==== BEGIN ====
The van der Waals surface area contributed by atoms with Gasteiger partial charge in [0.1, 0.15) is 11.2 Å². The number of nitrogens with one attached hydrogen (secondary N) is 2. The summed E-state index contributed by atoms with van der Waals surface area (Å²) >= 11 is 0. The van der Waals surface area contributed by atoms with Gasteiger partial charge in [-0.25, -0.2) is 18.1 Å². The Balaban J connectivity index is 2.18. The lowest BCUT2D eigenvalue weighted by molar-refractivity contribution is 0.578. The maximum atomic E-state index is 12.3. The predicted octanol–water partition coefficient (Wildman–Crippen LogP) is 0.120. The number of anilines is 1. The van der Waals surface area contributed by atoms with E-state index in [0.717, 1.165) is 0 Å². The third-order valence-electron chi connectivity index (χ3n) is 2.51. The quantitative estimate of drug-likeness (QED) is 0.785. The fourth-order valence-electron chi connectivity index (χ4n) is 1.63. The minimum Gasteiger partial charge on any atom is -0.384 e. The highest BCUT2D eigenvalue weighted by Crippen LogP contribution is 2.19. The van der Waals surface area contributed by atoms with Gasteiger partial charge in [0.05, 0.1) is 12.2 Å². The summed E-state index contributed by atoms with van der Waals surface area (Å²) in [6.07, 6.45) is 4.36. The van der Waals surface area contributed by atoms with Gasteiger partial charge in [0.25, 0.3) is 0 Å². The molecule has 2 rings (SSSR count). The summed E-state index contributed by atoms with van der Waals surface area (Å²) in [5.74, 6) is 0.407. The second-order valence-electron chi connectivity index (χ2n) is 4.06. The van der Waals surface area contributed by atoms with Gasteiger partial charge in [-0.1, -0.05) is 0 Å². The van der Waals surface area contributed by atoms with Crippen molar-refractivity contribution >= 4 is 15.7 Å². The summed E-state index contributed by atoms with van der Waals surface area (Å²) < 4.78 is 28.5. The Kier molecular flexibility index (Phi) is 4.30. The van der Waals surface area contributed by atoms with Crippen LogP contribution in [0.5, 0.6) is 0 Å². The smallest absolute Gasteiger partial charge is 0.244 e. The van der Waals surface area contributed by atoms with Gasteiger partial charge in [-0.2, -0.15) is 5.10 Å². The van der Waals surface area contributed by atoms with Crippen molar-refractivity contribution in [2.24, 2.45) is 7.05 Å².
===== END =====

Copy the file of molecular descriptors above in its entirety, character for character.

The van der Waals surface area contributed by atoms with Gasteiger partial charge in [0.1, 0.15) is 11.2 Å². The number of nitrogens with one attached hydrogen (secondary N) is 2. The summed E-state index contributed by atoms with van der Waals surface area (Å²) >= 11 is 0. The van der Waals surface area contributed by atoms with Gasteiger partial charge in [-0.25, -0.2) is 18.1 Å². The Balaban J connectivity index is 2.18. The lowest BCUT2D eigenvalue weighted by molar-refractivity contribution is 0.578. The maximum atomic E-state index is 12.3. The predicted octanol–water partition coefficient (Wildman–Crippen LogP) is 0.120. The number of anilines is 1. The van der Waals surface area contributed by atoms with E-state index in [0.717, 1.165) is 0 Å². The third-order valence-electron chi connectivity index (χ3n) is 2.51. The quantitative estimate of drug-likeness (QED) is 0.785. The fourth-order valence-electron chi connectivity index (χ4n) is 1.63. The minimum Gasteiger partial charge on any atom is -0.384 e. The highest BCUT2D eigenvalue weighted by Crippen LogP contribution is 2.19. The van der Waals surface area contributed by atoms with Gasteiger partial charge in [0.05, 0.1) is 12.2 Å². The summed E-state index contributed by atoms with van der Waals surface area (Å²) in [6.07, 6.45) is 4.36. The van der Waals surface area contributed by atoms with Gasteiger partial charge in [0.25, 0.3) is 0 Å². The molecule has 2 rings (SSSR count). The summed E-state index contributed by atoms with van der Waals surface area (Å²) in [5.74, 6) is 0.407. The second-order valence-electron chi connectivity index (χ2n) is 4.06. The van der Waals surface area contributed by atoms with Gasteiger partial charge in [-0.1, -0.05) is 0 Å². The van der Waals surface area contributed by atoms with Crippen molar-refractivity contribution >= 4 is 15.7 Å². The summed E-state index contributed by atoms with van der Waals surface area (Å²) < 4.78 is 28.5. The Kier molecular flexibility index (Phi) is 4.30. The van der Waals surface area contributed by atoms with Crippen LogP contribution in [0.5, 0.6) is 0 Å². The smallest absolute Gasteiger partial charge is 0.244 e. The van der Waals surface area contributed by atoms with Gasteiger partial charge in [-0.2, -0.15) is 5.10 Å². The van der Waals surface area contributed by atoms with Crippen molar-refractivity contribution in [2.24, 2.45) is 7.05 Å².